B.A. Friedman, ed. 21st Century Ellis: Operational and Strategic Prophecy for the Modern Era. Annapolis: Naval Institute Press, 2015. 151 pp.
Review by Brigadier Generals’ Julian “Dale” Alford and Austin “Sparky” Renforth, USMC
It is often said that it is impossible to predict the future, much less what the next war will look like. Marine Captain Brett A. Friedman, in 21st Century Ellis, hammers home why such beliefs are simplistic. Instead, he explains how Lieutenant Colonel Earl Hancock “Pete” Ellis, USMC (ret.) did, in a variety of writings, most notably Advanced Base Operations in Micronesia, predict the future. Friedman also explains how Ellis’ operational experiences, combined with senior leaders’ trust and decisions to enable him to receive a strategic education early in his career, were all essential to his now being referenced as the “Amphibious Prophet.”
21st Century Ellis’ 151 pages are divided into five chapters. The first chapter highlights Ellis’ operational experiences in the Philippines and visionary thoughts on countering insurgencies, in part described in a 1921 Marine Corps Gazette article titled “Bush Brigades.” Ellis’ insights reinforced the necessity of strategic legitimacy and its role in influencing the morale of those involved in countering an insurgency. His article also emphasized that “the use of artillery in street fighting against a small nation enemy should be carefully considered.” These visionary thoughts were published five years before T.E. Lawrence’s Seven Pillars of Wisdom, 19 years prior to the Small Wars Manual, 43 years prior to David Galula’s Counterinsurgency Warfare, and 85 years prior to Field Manual 3-24: Counterinsurgency. Also noteworthy was Ellis’ emphasis on the importance of the Marine Corps’ proficiency in executing “small wars,” to increasingly include urban areas.
Friedman next takes the reader through Ellis’ experiences in France in World War I, primarily anchored around his 1920 Marine Corps Gazette article titled “Liaison in the World War.” This chapter highlights the challenges inherent in fighting an enemy as part of a coalition. Specifically, Ellis reinforced the maxim that “military units are nearly always required to work before they are well trained,” particularly in fighting as part of a coalition. As a result, Ellis emphasized the importance of teamwork and direct, face-to-face liaison officers to enable close and successful coordination in combat.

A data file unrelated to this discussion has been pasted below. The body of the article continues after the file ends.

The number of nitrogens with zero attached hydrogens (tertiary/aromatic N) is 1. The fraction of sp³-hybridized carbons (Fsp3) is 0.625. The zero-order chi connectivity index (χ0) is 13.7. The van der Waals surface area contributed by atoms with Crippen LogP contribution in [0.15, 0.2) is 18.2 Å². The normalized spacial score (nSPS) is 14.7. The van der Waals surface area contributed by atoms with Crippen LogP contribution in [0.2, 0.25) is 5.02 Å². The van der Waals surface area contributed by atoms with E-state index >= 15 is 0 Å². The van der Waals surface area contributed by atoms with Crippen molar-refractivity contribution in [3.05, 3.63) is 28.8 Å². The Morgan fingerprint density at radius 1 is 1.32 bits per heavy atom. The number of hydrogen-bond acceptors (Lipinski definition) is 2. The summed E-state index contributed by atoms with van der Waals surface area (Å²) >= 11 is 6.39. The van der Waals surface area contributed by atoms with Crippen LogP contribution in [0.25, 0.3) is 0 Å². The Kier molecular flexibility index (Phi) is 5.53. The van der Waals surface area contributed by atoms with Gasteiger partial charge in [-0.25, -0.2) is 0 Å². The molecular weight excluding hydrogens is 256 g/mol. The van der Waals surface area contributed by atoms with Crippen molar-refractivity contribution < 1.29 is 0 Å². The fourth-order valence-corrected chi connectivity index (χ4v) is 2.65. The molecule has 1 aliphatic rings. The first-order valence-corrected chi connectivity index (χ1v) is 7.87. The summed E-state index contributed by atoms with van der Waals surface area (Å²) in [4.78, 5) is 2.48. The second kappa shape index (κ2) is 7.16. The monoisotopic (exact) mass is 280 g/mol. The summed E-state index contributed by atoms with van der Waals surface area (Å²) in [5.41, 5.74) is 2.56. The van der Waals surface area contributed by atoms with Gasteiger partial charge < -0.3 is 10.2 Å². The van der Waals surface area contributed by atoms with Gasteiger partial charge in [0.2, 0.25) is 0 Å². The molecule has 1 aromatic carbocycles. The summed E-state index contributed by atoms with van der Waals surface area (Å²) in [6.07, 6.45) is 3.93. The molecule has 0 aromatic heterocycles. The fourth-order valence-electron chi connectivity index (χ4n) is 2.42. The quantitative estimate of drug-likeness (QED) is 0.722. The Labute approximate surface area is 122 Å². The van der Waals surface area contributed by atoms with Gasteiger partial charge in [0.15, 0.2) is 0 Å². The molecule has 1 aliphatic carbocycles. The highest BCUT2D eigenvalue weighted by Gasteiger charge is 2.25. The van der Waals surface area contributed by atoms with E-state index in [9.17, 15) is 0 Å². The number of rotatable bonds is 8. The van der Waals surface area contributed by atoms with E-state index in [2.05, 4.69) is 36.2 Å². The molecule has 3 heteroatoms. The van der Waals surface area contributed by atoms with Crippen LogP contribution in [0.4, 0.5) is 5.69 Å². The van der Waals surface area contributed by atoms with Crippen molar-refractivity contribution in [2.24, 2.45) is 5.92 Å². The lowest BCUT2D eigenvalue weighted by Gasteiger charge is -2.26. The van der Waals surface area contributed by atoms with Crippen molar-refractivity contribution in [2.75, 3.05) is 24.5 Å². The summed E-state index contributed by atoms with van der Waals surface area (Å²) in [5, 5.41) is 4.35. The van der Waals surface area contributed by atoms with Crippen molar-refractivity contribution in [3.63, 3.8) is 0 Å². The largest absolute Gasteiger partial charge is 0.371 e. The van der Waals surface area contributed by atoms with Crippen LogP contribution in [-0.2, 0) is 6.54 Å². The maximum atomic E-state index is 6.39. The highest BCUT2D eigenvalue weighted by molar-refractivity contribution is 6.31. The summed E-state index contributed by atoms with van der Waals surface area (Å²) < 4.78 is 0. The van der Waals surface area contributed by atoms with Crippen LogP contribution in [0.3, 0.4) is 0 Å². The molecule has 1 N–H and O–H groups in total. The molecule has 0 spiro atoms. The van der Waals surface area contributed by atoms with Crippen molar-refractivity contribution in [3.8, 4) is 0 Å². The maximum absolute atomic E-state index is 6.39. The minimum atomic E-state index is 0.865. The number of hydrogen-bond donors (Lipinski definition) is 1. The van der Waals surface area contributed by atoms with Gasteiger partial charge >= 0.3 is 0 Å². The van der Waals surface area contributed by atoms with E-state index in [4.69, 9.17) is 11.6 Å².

The third chapter describes Ellis’ 1911-1912 Naval War College writings and lectures focused on forecasted war in the Pacific. In four essays, “Naval Bases: Their Location, Resources, and Security,” “The Denial of Bases,” “The Security of Advanced Bases and Advanced Base Operations,” and “The Advanced Base Force,” Ellis provided the foundation of thinking that ultimately led to Operations Plan 712: Advanced Base Operations in Micronesia’s creation. These essays provided critical insights for amphibious operations that are as salient today as they were in 1912; for example, “in general, the power of a fleet varies inversely as the distance from the base increases.”
“Ellis and the Pacific” is the book’s most insightful chapter as it includes his seminal 1921 work, Advanced Base Operations in Micronesia. This essay specifically described how war in the Pacific would be waged – two decades later. The reader is also reminded in this chapter that Ellis’ predictions and recommendations were only six years removed from the failed British, Australian, and New Zealand amphibious assault at Gallipoli. This failure resulted in both the Army Command and Staff College and Army War College both teaching the “impossibility of amphibious assault as a matter of course.” Yet, Ellis predicted not only that amphibious assaults would happen in the Pacific but also that a properly trained, educated, organized, and equipped Marine Corps, partnered with the Navy, was the optimal force to execute such challenging missions.
The book’s fifth chapter directly addresses our nation’s challenges in the Pacific now and going forward. Friedman does a great job highlighting China’s rapidly advancing five-domain warfighting capabilities, while also emphasizing our nation’s increasingly limited amphibious lift capabilities. Friedman specifically states “this (amphibious lift) limitation will severely restrict the options available to a joint force during any Pacific conflict.” In part due to both of these realities, our Corps’ posture in the Pacific is changing with the aim of “creating a more dispersed, mobile force layout.” To continue to ensure sea control, these increasingly distributed, smaller, primarily land-based MAGTFs must develop a symbiotic relationship with our relatively limited in capacity naval forces, to include MAGTFs on amphibious shipping. However getting to this point requires multiple changes to how our Naval Service currently operates, to include, at a minimum, greater naval staff integration, as well as long-range, medium altitude, long endurance unmanned aerial systems that can operate from expeditionary airfields while simultaneously extending digital and voice command and control networks; providing electronic and kinetic fires, along with multi-sensor, fused intelligence, surveillance, and reconnaissance capabilities. When combined with the ongoing advances within the Marine Ground Combat Element, as well as the new and emerging platforms such as the G/ATOR, MV-22, F-35B/C, KC-130J, and forthcoming CH-53K, these collective capabilities will revolutionize how our Naval Service fights across the range of military operations.
In sum, 21st Century Ellis is a must read for all in the Naval Services. Emulating Ellis, we make the bold prediction that this important book will be added to our Commandant’s Reading List.